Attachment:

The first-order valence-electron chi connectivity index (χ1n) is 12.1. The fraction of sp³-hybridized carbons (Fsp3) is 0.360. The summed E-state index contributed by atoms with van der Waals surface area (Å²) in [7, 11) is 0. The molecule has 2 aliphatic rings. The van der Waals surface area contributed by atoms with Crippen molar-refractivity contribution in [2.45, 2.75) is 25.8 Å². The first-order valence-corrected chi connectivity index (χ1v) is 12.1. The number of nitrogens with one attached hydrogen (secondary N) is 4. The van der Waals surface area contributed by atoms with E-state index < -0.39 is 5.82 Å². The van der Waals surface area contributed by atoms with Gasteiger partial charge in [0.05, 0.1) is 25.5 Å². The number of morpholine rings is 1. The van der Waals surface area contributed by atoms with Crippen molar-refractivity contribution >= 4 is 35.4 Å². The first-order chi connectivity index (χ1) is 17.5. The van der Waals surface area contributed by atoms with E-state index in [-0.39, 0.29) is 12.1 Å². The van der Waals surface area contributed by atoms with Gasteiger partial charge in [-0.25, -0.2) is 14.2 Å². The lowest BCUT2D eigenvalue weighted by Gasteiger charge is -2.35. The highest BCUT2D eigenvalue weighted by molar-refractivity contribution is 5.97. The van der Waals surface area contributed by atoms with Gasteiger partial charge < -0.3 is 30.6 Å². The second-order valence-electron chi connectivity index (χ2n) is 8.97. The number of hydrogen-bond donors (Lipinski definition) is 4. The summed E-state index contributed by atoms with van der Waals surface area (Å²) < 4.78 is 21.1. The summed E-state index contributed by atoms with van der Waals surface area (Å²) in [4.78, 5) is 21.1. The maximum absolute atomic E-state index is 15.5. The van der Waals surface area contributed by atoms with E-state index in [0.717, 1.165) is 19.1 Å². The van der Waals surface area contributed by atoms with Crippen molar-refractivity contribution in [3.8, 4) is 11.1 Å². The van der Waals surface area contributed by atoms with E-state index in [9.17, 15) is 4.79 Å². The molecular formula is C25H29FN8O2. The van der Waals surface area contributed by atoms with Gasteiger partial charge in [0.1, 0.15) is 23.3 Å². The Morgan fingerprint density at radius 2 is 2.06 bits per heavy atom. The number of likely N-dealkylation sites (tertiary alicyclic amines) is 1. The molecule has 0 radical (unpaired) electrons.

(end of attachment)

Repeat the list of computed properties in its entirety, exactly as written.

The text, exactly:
The first-order valence-electron chi connectivity index (χ1n) is 12.1. The fraction of sp³-hybridized carbons (Fsp3) is 0.360. The summed E-state index contributed by atoms with van der Waals surface area (Å²) in [7, 11) is 0. The molecule has 2 aliphatic rings. The van der Waals surface area contributed by atoms with Crippen molar-refractivity contribution in [2.45, 2.75) is 25.8 Å². The first-order valence-corrected chi connectivity index (χ1v) is 12.1. The number of nitrogens with one attached hydrogen (secondary N) is 4. The van der Waals surface area contributed by atoms with E-state index < -0.39 is 5.82 Å². The van der Waals surface area contributed by atoms with Gasteiger partial charge in [0.05, 0.1) is 25.5 Å². The number of morpholine rings is 1. The van der Waals surface area contributed by atoms with Crippen molar-refractivity contribution >= 4 is 35.4 Å². The first-order chi connectivity index (χ1) is 17.5. The van der Waals surface area contributed by atoms with E-state index in [-0.39, 0.29) is 12.1 Å². The van der Waals surface area contributed by atoms with Gasteiger partial charge in [-0.25, -0.2) is 14.2 Å². The lowest BCUT2D eigenvalue weighted by Gasteiger charge is -2.35. The highest BCUT2D eigenvalue weighted by molar-refractivity contribution is 5.97. The van der Waals surface area contributed by atoms with Gasteiger partial charge < -0.3 is 30.6 Å². The second-order valence-electron chi connectivity index (χ2n) is 8.97. The number of hydrogen-bond donors (Lipinski definition) is 4. The summed E-state index contributed by atoms with van der Waals surface area (Å²) < 4.78 is 21.1. The summed E-state index contributed by atoms with van der Waals surface area (Å²) in [4.78, 5) is 21.1. The maximum absolute atomic E-state index is 15.5. The van der Waals surface area contributed by atoms with E-state index in [0.717, 1.165) is 19.1 Å². The van der Waals surface area contributed by atoms with Crippen molar-refractivity contribution in [3.8, 4) is 11.1 Å². The van der Waals surface area contributed by atoms with E-state index in [9.17, 15) is 4.79 Å². The molecular formula is C25H29FN8O2. The van der Waals surface area contributed by atoms with Gasteiger partial charge in [0.1, 0.15) is 23.3 Å². The Morgan fingerprint density at radius 2 is 2.06 bits per heavy atom. The number of likely N-dealkylation sites (tertiary alicyclic amines) is 1. The molecule has 0 radical (unpaired) electrons.